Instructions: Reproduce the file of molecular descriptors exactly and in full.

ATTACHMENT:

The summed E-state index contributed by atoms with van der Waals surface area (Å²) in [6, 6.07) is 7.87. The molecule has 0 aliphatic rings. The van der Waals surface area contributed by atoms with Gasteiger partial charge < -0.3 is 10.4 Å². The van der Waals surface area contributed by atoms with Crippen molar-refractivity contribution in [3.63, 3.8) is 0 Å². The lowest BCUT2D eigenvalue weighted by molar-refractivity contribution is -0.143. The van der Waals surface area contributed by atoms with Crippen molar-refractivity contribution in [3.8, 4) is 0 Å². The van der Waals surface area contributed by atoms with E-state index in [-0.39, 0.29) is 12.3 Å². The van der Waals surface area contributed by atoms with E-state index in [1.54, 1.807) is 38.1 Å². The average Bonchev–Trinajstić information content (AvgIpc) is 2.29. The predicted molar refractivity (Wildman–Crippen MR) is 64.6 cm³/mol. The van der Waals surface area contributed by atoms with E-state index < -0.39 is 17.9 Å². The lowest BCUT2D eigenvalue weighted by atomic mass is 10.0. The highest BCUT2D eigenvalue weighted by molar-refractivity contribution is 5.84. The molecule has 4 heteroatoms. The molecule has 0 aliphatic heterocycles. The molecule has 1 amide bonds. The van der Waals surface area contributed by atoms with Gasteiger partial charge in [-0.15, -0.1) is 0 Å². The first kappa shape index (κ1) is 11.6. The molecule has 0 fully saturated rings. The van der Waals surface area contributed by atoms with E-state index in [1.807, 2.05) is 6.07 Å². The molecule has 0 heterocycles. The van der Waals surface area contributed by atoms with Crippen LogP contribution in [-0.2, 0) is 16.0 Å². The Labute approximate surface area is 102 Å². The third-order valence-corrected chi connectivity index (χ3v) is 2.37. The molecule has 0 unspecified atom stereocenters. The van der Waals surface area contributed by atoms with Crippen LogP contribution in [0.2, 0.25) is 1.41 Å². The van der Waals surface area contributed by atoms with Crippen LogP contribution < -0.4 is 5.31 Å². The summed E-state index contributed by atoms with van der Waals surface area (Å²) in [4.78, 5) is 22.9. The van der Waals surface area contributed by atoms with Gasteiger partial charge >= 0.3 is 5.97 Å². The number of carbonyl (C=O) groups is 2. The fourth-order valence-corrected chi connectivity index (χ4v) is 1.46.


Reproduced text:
The summed E-state index contributed by atoms with van der Waals surface area (Å²) in [6, 6.07) is 7.87. The molecule has 0 aliphatic rings. The van der Waals surface area contributed by atoms with Gasteiger partial charge < -0.3 is 10.4 Å². The van der Waals surface area contributed by atoms with Crippen molar-refractivity contribution in [3.63, 3.8) is 0 Å². The lowest BCUT2D eigenvalue weighted by molar-refractivity contribution is -0.143. The van der Waals surface area contributed by atoms with Crippen molar-refractivity contribution in [3.8, 4) is 0 Å². The van der Waals surface area contributed by atoms with E-state index in [-0.39, 0.29) is 12.3 Å². The van der Waals surface area contributed by atoms with E-state index in [1.54, 1.807) is 38.1 Å². The average Bonchev–Trinajstić information content (AvgIpc) is 2.29. The predicted molar refractivity (Wildman–Crippen MR) is 64.6 cm³/mol. The van der Waals surface area contributed by atoms with E-state index < -0.39 is 17.9 Å². The lowest BCUT2D eigenvalue weighted by atomic mass is 10.0. The highest BCUT2D eigenvalue weighted by molar-refractivity contribution is 5.84. The molecule has 4 heteroatoms. The molecule has 0 aliphatic heterocycles. The molecule has 1 amide bonds. The van der Waals surface area contributed by atoms with Gasteiger partial charge in [-0.15, -0.1) is 0 Å². The first kappa shape index (κ1) is 11.6. The molecule has 0 fully saturated rings. The van der Waals surface area contributed by atoms with E-state index in [1.807, 2.05) is 6.07 Å². The molecule has 0 heterocycles. The van der Waals surface area contributed by atoms with Crippen LogP contribution in [-0.2, 0) is 16.0 Å². The Labute approximate surface area is 102 Å². The third-order valence-corrected chi connectivity index (χ3v) is 2.37. The molecule has 0 unspecified atom stereocenters. The van der Waals surface area contributed by atoms with Crippen LogP contribution in [0.2, 0.25) is 1.41 Å². The van der Waals surface area contributed by atoms with Crippen LogP contribution < -0.4 is 5.31 Å². The summed E-state index contributed by atoms with van der Waals surface area (Å²) in [4.78, 5) is 22.9. The van der Waals surface area contributed by atoms with Gasteiger partial charge >= 0.3 is 5.97 Å². The number of carbonyl (C=O) groups is 2. The fourth-order valence-corrected chi connectivity index (χ4v) is 1.46.